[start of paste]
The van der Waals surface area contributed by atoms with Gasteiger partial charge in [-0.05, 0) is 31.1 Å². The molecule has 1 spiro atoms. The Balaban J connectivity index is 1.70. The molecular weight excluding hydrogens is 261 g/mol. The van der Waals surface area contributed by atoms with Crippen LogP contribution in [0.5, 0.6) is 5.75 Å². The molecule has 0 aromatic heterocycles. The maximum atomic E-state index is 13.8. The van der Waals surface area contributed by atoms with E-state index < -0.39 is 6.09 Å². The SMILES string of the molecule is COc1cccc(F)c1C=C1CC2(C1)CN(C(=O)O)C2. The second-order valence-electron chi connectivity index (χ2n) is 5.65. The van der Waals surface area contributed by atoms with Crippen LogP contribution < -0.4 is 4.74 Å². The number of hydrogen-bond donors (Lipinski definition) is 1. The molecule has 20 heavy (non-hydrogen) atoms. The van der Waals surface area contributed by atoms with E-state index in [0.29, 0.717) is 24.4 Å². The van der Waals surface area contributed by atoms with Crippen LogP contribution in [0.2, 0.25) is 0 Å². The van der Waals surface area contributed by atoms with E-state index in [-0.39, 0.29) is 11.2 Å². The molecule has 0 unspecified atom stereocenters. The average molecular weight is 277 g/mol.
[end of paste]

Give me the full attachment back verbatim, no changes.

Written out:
The van der Waals surface area contributed by atoms with Gasteiger partial charge in [-0.05, 0) is 31.1 Å². The molecule has 1 spiro atoms. The Balaban J connectivity index is 1.70. The molecular weight excluding hydrogens is 261 g/mol. The van der Waals surface area contributed by atoms with Crippen LogP contribution in [0.5, 0.6) is 5.75 Å². The molecule has 0 aromatic heterocycles. The maximum atomic E-state index is 13.8. The van der Waals surface area contributed by atoms with E-state index < -0.39 is 6.09 Å². The SMILES string of the molecule is COc1cccc(F)c1C=C1CC2(C1)CN(C(=O)O)C2. The second-order valence-electron chi connectivity index (χ2n) is 5.65. The van der Waals surface area contributed by atoms with Crippen LogP contribution < -0.4 is 4.74 Å². The number of hydrogen-bond donors (Lipinski definition) is 1. The molecule has 20 heavy (non-hydrogen) atoms. The van der Waals surface area contributed by atoms with E-state index in [0.29, 0.717) is 24.4 Å². The van der Waals surface area contributed by atoms with Crippen LogP contribution in [0.2, 0.25) is 0 Å². The van der Waals surface area contributed by atoms with E-state index in [-0.39, 0.29) is 11.2 Å². The molecule has 0 unspecified atom stereocenters. The average molecular weight is 277 g/mol.